Nom usage question: How to manage source and parsed struct together?

I'm using the x509-parser crate which derives from nom. Knowing that is useful for context but the question is really a larger Rust lifetime question.

I want to be able to build up a list of parsed structs, in this case a Vec<X509Certificate> for which I can manage the lifetime of that list as a whole. An X509Certificate is actually X509Certificate<'a> where the lifetime must match the &'a [u8] source material.

I haven't found a way to manage the life of the source material and the parsed X509Certificate struct jointly.

I'm totally willing to clone the source material before parsing; the overhead is acceptable in this particular use case, but I can't find a way to package the two in such a way that makes the borrow checker happy.

Is there a secret sauce that I'm missing? Or is this impossible?

If I'm understanding correctly, you want to want to store the original data in owned form, like a Vec<u8>, in a struct alongside a Vec<X509Certificate<'_>>, where the X509Certificates hold references into the original data. This kind of setup -- a struct holding both owned data and references into that data -- is called a "self-referential struct" (you can search this forum for that phrase to see some previous cases where people have run into trouble with the same thing), and it's not achievable in safe Rust currently. So you will have to arrange your code to avoid the need for such a struct.

As @cole-miller has pointed out, you've run into something called a self-referential struct, which can be a bit of a pain to work with in Rust.

The typical way this is handled is by keeping the source object higher up in the call stack. Alternatively, you might be able to use the owning_ref or rental crate (the latter is unmaintained, but still quite usable) still create a struct which owns both the parsed data and source.

2 Likes

Here's how I might approach this without reaching for a self-referential struct (may not work in your detailed case but hopefully it at least points the way):

  • have a struct RawCerts { data: Vec<u8> } (possibly with other fields) that represents unparsed certificate data

  • implement constructors on RawCerts as needed to read the certificate data from a file, etc.

  • have a method on RawCerts to do the parsing:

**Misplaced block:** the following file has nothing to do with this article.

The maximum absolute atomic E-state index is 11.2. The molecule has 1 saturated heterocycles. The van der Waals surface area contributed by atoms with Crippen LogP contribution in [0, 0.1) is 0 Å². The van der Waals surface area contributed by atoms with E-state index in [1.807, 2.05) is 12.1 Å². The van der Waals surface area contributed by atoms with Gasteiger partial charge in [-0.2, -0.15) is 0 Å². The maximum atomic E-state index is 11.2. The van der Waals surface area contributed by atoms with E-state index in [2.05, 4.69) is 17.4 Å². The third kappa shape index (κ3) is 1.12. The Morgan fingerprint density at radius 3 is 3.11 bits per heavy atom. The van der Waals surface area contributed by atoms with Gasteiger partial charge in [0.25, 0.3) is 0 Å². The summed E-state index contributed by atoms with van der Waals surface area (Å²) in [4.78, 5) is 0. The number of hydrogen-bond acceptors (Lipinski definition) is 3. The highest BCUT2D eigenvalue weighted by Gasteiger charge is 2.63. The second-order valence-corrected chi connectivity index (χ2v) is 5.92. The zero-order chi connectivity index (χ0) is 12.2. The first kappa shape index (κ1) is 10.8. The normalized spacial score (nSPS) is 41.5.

impl RawCerts {
        fn parse_certs(&self) -> Result<Vec<X509Certificate<'_>>, WhateverError> {
            /* ... */
        }
    }
    

    (notice how this returns a vector of certificates that reference self)

  • in some function you'll create a RawCerts with one of the constructors, store it in a variable, then call parse_certs and pass the Vec<X509Certificate<'a>> to other functions as needed (this is the part that @Michael-F-Bryan expressed as "keeping the source object higher up the call stack"; the key point is that something needs to own the raw bytes and be alive/in scope long enough to hand out references into them)

4 Likes

Thanks to both of you for your replies.

I've since determined that I don't need to retain the entire parsed X509Certificate struct in this particular use case, so the ongoing cost of the planned container just got a lot smaller.

So, yay Rust, for making me think harder. :slight_smile:

Nice!

I like that the compiler will nudge you towards doing the simpler thing, it's kinda like a senior dev standing over your shoulder and saying, "your ownership story is getting a bit complex there buddy, are you sure you want to do that?" And 9 times out of 10 there is a simpler way that you've just overlooked.

Of course, when you actually need to do things like this it can be a massive pain. Thankfully we've got 3rd party crates who can take care of the ugliness so end users don't have to.

Well put.

People ask me about using Rust and my standard reply is that I spend a lot of time fighting with the compiler. But, unlike some other languages where that is also true, with Rust I almost always wind up with better code as a result.

A worthy opponent, shall we say?